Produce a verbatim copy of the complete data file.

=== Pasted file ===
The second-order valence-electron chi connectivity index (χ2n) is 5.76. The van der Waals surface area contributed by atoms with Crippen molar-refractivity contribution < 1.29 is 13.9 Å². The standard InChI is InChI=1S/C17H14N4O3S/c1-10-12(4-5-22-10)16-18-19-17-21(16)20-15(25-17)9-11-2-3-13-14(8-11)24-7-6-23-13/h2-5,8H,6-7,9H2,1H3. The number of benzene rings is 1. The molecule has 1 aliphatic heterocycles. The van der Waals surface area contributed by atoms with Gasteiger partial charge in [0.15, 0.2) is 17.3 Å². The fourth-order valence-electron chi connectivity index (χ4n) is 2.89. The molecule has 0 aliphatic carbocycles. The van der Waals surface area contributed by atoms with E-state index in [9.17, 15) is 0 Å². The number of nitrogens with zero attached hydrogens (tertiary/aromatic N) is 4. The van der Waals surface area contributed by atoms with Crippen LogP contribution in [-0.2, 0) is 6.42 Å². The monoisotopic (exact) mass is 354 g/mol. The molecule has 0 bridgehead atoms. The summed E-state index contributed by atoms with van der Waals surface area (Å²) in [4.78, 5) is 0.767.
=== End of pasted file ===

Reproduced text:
The second-order valence-electron chi connectivity index (χ2n) is 5.76. The van der Waals surface area contributed by atoms with Crippen molar-refractivity contribution < 1.29 is 13.9 Å². The standard InChI is InChI=1S/C17H14N4O3S/c1-10-12(4-5-22-10)16-18-19-17-21(16)20-15(25-17)9-11-2-3-13-14(8-11)24-7-6-23-13/h2-5,8H,6-7,9H2,1H3. The number of benzene rings is 1. The molecule has 1 aliphatic heterocycles. The van der Waals surface area contributed by atoms with Gasteiger partial charge in [0.15, 0.2) is 17.3 Å². The fourth-order valence-electron chi connectivity index (χ4n) is 2.89. The molecule has 0 aliphatic carbocycles. The van der Waals surface area contributed by atoms with E-state index in [9.17, 15) is 0 Å². The number of nitrogens with zero attached hydrogens (tertiary/aromatic N) is 4. The van der Waals surface area contributed by atoms with Crippen LogP contribution in [-0.2, 0) is 6.42 Å². The monoisotopic (exact) mass is 354 g/mol. The molecule has 0 bridgehead atoms. The summed E-state index contributed by atoms with van der Waals surface area (Å²) in [4.78, 5) is 0.767.